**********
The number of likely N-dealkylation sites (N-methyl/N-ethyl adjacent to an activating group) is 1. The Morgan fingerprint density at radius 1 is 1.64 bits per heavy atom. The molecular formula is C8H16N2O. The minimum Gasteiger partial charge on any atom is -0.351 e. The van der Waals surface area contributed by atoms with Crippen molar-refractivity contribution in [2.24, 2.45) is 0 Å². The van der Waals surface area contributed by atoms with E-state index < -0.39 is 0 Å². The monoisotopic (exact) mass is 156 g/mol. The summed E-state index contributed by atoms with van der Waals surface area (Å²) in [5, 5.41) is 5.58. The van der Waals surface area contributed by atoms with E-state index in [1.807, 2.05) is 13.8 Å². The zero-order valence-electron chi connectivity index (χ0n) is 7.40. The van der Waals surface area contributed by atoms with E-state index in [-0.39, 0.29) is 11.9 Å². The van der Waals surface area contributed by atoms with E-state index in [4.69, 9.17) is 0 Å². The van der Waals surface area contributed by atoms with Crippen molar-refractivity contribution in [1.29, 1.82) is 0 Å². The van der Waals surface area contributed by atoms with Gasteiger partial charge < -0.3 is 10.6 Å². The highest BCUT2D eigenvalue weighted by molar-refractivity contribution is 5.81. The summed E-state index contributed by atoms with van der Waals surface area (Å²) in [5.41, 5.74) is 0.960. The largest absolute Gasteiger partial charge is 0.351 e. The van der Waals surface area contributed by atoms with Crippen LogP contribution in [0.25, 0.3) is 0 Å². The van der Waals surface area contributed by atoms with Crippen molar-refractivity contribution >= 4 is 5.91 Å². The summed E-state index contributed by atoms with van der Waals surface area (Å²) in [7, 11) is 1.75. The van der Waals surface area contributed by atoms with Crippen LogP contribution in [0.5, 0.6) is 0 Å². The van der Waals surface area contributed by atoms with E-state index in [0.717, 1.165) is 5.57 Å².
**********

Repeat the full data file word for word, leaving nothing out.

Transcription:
The number of likely N-dealkylation sites (N-methyl/N-ethyl adjacent to an activating group) is 1. The Morgan fingerprint density at radius 1 is 1.64 bits per heavy atom. The molecular formula is C8H16N2O. The minimum Gasteiger partial charge on any atom is -0.351 e. The van der Waals surface area contributed by atoms with Crippen molar-refractivity contribution in [2.24, 2.45) is 0 Å². The van der Waals surface area contributed by atoms with E-state index < -0.39 is 0 Å². The monoisotopic (exact) mass is 156 g/mol. The summed E-state index contributed by atoms with van der Waals surface area (Å²) in [5, 5.41) is 5.58. The van der Waals surface area contributed by atoms with E-state index in [1.807, 2.05) is 13.8 Å². The zero-order valence-electron chi connectivity index (χ0n) is 7.40. The van der Waals surface area contributed by atoms with E-state index in [-0.39, 0.29) is 11.9 Å². The van der Waals surface area contributed by atoms with E-state index in [4.69, 9.17) is 0 Å². The van der Waals surface area contributed by atoms with Crippen molar-refractivity contribution in [1.29, 1.82) is 0 Å². The van der Waals surface area contributed by atoms with Gasteiger partial charge < -0.3 is 10.6 Å². The highest BCUT2D eigenvalue weighted by molar-refractivity contribution is 5.81. The summed E-state index contributed by atoms with van der Waals surface area (Å²) in [5.41, 5.74) is 0.960. The largest absolute Gasteiger partial charge is 0.351 e. The van der Waals surface area contributed by atoms with Crippen LogP contribution in [0.25, 0.3) is 0 Å². The van der Waals surface area contributed by atoms with Crippen molar-refractivity contribution >= 4 is 5.91 Å². The summed E-state index contributed by atoms with van der Waals surface area (Å²) in [7, 11) is 1.75. The van der Waals surface area contributed by atoms with Crippen LogP contribution in [0.5, 0.6) is 0 Å². The van der Waals surface area contributed by atoms with E-state index in [0.717, 1.165) is 5.57 Å².